Category Archives: Australia

Australia is the smallest of the seven continents and part of the region known as Oceania. This region comprises the Australian continent and various islands in the Pacific Ocean that is not within the seven-continent model. For geographical purposes, we will explore the countries of Oceania.

Five Questions With Social Entrepreneur Andrew Dowling

Name: Andrew Dowling
Job: Founder and CEO
Country: Australia and United States
Age: 51

Andrew Dowling is the Founder and CEO of Stitch, the world’s leading companionship and activities community for over 50’s. Andrew wrote his Master’s thesis on social enterprise a decade ago — long before most people had even heard of the concept — and has spent the last ten years building businesses designed to have a social impact. He is currently working to address social isolation and loneliness for older adults at Stitch. Andrew has over two decades of experience building successful technology organizations in Australia, India, China, and the United States. He has served in multiple businesses in a wide range of roles and specialties: CEO, CTO, strategy consultant, software engineer, advisor, non-executive director. Connect with Andrew on LinkedIn.

On older adults staying socially connected during COVID-19:

“The COVID-19 crisis has meant this question is relevant not just to older adults, but pretty much everyone around the world right now. Many people have been finding creative ways to stay socially connected, particularly through the use of video platforms that allow people to get together “virtually” for everything from happy hours and dinner parties through to Pilates and exercise sessions. 

For older adults, the answer has been remarkably similar. We’ve been amazed by the enthusiasm with which Stitch members have embraced virtual events and activities as an alternative way to connect socially. Most of the virtual activities scheduled on Stitch each day are booked out within minutes, and we are seeing a big increase in the number of members who are connecting with each other online, where in the past they would be meeting face to face.

Of course, depending on where you live, there is still some degree of in-person interaction happening too. Certain activities, particularly going for walks or other forms of exercise, are still allowed provided they comply with social distancing rules. We are seeing “coffee walks”, or activities like golf, taking place in the community, although the number of participants for those events is obviously much smaller than it was previously.”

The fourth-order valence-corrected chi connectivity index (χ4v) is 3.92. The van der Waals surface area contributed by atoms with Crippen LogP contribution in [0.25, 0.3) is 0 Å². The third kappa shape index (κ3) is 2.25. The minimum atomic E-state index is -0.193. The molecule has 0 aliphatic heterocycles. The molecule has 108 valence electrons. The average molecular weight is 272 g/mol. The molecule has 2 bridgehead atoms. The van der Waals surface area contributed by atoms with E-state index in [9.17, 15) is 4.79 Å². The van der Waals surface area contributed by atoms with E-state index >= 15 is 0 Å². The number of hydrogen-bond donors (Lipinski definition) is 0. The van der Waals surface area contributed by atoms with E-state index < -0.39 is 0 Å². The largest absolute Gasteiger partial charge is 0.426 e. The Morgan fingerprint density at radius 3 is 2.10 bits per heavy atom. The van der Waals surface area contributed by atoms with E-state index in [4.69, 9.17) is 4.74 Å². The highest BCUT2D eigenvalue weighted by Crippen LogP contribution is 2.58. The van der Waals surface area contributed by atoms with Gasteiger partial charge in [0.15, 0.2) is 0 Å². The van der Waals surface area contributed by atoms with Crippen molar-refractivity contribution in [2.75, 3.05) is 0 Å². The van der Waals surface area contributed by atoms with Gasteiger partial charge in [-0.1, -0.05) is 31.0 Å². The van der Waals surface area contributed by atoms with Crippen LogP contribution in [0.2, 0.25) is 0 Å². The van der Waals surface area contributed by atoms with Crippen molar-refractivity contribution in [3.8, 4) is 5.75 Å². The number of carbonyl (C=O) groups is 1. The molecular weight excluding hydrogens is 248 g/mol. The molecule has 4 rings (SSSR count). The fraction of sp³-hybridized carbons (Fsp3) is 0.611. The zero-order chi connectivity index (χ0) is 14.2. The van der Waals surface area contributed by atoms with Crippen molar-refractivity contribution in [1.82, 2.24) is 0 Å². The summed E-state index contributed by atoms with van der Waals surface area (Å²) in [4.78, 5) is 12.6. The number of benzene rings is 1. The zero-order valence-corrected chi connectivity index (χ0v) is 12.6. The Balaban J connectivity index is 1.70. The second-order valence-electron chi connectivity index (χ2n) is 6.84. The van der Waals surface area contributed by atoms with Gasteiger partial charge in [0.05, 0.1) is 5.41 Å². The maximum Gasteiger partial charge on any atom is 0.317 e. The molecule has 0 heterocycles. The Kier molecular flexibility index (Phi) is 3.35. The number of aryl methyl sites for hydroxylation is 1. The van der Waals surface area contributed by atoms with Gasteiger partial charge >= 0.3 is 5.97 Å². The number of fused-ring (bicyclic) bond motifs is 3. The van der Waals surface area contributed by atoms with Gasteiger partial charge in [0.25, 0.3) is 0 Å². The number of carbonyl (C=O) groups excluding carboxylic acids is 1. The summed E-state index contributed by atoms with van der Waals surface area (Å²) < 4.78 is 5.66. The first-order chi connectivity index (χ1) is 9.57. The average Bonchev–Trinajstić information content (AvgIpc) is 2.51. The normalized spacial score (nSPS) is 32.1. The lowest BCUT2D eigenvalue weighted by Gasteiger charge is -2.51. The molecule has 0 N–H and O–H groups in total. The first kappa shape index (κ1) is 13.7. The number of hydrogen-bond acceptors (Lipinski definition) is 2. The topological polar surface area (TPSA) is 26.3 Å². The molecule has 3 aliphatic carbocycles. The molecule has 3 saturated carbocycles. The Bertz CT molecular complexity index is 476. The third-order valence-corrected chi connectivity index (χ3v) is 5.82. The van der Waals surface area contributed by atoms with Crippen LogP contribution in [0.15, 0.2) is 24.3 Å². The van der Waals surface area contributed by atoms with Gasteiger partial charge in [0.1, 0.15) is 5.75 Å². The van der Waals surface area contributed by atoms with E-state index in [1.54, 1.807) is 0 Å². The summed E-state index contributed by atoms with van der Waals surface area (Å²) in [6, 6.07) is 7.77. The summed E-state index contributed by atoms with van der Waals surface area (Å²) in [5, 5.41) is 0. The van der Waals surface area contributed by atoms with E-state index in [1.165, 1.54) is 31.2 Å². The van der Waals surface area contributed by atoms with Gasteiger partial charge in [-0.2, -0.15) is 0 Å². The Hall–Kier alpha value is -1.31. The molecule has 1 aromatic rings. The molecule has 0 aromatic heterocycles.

On improving access to technology for older adults:

“At Stitch, we are often finding that preconceived notions about older adults not being able to access technology are often over-exaggerated. We have members who are in their 90’s, and it’s been inspiring to watch those who are comfortable with technology help those members who are still just learning. The suddenness of the COVID-19 crisis has seen a massive increase in the number of older adults who are suddenly willing to try something new like video calling, which is something we have observed a lot over the last few years: once older adults have a reason to adopt new technology, they are often far more adept than many people expect. 

Having said that, there are of course many older adults who do not have access to technology or else face other barriers. For us, the solution comes from recognizing that’s always going to be the case for a certain percentage of the population, and finding ways to address it. Some of our members, for example, act as “buddies” for other members who struggle with technology. They will give them a phone call to let them know when there is an activity they would like to attend, and often help with things like transport (which is another barrier that many older adults face). The key here is building community connections that help support those people who may struggle, for whatever reason.”